WXMI — After failing to show support for amendments to the Elliot-Larsen Civil Rights Act as speaker of the Michigan House, Lee Chatfield is telling FOX 17 he will support it in his new role as CEO of a large privately funded economic development organization.
Chatfield was recently appointed CEO of the organization after the 32-year-old reached his term limit in Lansing. He was part of the state House of Representatives for six years and served as Speaker of the House and Speaker pro tempore for four of those years.
But this week, the Kalamazoo City Commissioners voted to withdraw its membership – and $10,000 commitment to Southwest Michigan First – citing Chatfield’s past reluctance to support amendments to the Elliott-Larsen Act that would’ve prohibited discrimination based on sexual orientation and gender identity in Michigan the same as it does for race, religion, age and a number of other factors.
“Of course I was saddened to hear of the withdrawal of partnership between us and the city,” speaking to FOX 17 via Zoom on Wednesday.
Chatfield noted his first act as CEO was to update the Southwest Michigan First handbook to prohibit discrimination based on gender identity and sexual orientation in their hiring process.
“When I became CEO and began looking at the handbook - actually became aware that sexual orientation and gender identity were not included in the handbook as items that would not be used as discrimination in our hiring process. And that was brought to light through the communication and the outreach of the city of Kalamazoo,” he said. “We took it as, ‘How can we do better? How can we build bridges?… How can we ensure that every single person in our community is treated fairly.’”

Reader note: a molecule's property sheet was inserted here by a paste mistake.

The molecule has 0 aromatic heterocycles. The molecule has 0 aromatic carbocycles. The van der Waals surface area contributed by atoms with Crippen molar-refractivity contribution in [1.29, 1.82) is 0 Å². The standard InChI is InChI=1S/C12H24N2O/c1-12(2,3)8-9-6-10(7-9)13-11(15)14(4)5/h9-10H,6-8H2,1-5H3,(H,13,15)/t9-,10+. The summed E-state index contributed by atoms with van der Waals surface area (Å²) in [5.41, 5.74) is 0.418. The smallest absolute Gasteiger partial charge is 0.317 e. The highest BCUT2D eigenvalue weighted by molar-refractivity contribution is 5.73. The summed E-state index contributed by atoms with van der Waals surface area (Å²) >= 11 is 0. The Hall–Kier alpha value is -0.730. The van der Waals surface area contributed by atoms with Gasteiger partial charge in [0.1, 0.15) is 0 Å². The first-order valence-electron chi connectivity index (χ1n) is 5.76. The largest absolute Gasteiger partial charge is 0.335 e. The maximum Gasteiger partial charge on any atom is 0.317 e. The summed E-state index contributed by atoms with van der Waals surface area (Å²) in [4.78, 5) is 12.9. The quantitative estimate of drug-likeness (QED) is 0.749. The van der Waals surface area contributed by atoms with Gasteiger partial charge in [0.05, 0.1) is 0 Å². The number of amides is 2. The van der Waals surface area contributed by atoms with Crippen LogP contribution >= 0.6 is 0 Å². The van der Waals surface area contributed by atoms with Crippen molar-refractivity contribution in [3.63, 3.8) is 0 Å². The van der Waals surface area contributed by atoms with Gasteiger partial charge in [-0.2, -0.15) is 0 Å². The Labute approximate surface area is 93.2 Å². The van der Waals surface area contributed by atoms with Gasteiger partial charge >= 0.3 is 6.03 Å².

It’s unclear if the city will re-enter their funding after the group made that change. Kalamazoo County is reportedly also considering pulling their $75,000 in funding to the group.
“In a public policy role, was there a difficulty in trying to ensure that everyone’s personal religious and civil liberties were all protected all at once? It was difficult, and we were unable sometimes to reach a consensus on that,” said Chatfield. “But I will tell you this, in this new company I’m going to represent the constituency and the values of Southwest Michigan First, and they believe in supporting an effort to amend the Elliot-Larsen Civil Rights Act, and that’s what I’m going to do.”
When pressed on why he didn’t support the amendments when he held a policy-making role, Chatfield responded:
“The question was never – for many different people on the right, let’s say, or people within the religious community – was never ‘should there be discrimination?’ It’s ‘what is the role of government in that decision?’” said Chatfield. “Now, I’m no longer in a public policy role, and I will let the politicians in Lansing and D.C. continue to have those debates and conversations, but as a part of Southwest Michigan First, our stance is that we support amending the Elliot-Larsen Civil Rights Act to include sexual orientation and gender identity.”